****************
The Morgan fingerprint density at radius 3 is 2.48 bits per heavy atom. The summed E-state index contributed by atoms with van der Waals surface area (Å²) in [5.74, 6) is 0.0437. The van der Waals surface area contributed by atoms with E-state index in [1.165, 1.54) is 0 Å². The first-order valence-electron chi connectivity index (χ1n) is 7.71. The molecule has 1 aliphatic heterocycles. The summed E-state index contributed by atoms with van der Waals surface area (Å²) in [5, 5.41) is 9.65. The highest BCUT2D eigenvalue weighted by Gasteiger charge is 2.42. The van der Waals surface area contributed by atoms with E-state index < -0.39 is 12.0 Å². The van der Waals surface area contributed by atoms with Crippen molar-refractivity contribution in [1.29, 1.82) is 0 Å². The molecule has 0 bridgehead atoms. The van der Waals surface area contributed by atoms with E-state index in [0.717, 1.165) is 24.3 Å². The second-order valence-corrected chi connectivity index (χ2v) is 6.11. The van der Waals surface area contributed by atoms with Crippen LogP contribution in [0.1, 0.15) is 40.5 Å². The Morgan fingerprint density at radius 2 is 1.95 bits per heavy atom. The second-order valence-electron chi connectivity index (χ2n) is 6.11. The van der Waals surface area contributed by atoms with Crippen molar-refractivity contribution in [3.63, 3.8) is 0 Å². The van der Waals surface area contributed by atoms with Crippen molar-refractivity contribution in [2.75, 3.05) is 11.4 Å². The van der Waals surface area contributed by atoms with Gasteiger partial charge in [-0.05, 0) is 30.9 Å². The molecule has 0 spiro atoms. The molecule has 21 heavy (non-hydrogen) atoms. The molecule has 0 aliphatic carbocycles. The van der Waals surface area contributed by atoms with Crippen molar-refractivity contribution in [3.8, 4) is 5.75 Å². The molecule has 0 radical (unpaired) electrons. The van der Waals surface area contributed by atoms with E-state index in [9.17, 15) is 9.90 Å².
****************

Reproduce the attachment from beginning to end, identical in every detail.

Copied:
The Morgan fingerprint density at radius 3 is 2.48 bits per heavy atom. The summed E-state index contributed by atoms with van der Waals surface area (Å²) in [5.74, 6) is 0.0437. The van der Waals surface area contributed by atoms with E-state index in [1.165, 1.54) is 0 Å². The first-order valence-electron chi connectivity index (χ1n) is 7.71. The molecule has 1 aliphatic heterocycles. The summed E-state index contributed by atoms with van der Waals surface area (Å²) in [5, 5.41) is 9.65. The highest BCUT2D eigenvalue weighted by Gasteiger charge is 2.42. The van der Waals surface area contributed by atoms with E-state index < -0.39 is 12.0 Å². The van der Waals surface area contributed by atoms with Crippen molar-refractivity contribution in [1.29, 1.82) is 0 Å². The molecule has 0 bridgehead atoms. The van der Waals surface area contributed by atoms with E-state index in [0.717, 1.165) is 24.3 Å². The second-order valence-corrected chi connectivity index (χ2v) is 6.11. The van der Waals surface area contributed by atoms with Crippen LogP contribution in [0.1, 0.15) is 40.5 Å². The Morgan fingerprint density at radius 2 is 1.95 bits per heavy atom. The second-order valence-electron chi connectivity index (χ2n) is 6.11. The van der Waals surface area contributed by atoms with Crippen molar-refractivity contribution in [3.63, 3.8) is 0 Å². The van der Waals surface area contributed by atoms with Crippen molar-refractivity contribution in [2.75, 3.05) is 11.4 Å². The van der Waals surface area contributed by atoms with Gasteiger partial charge in [-0.05, 0) is 30.9 Å². The molecule has 0 spiro atoms. The molecule has 21 heavy (non-hydrogen) atoms. The molecule has 0 aliphatic carbocycles. The van der Waals surface area contributed by atoms with Crippen molar-refractivity contribution in [3.8, 4) is 5.75 Å². The molecule has 0 radical (unpaired) electrons. The van der Waals surface area contributed by atoms with E-state index in [9.17, 15) is 9.90 Å².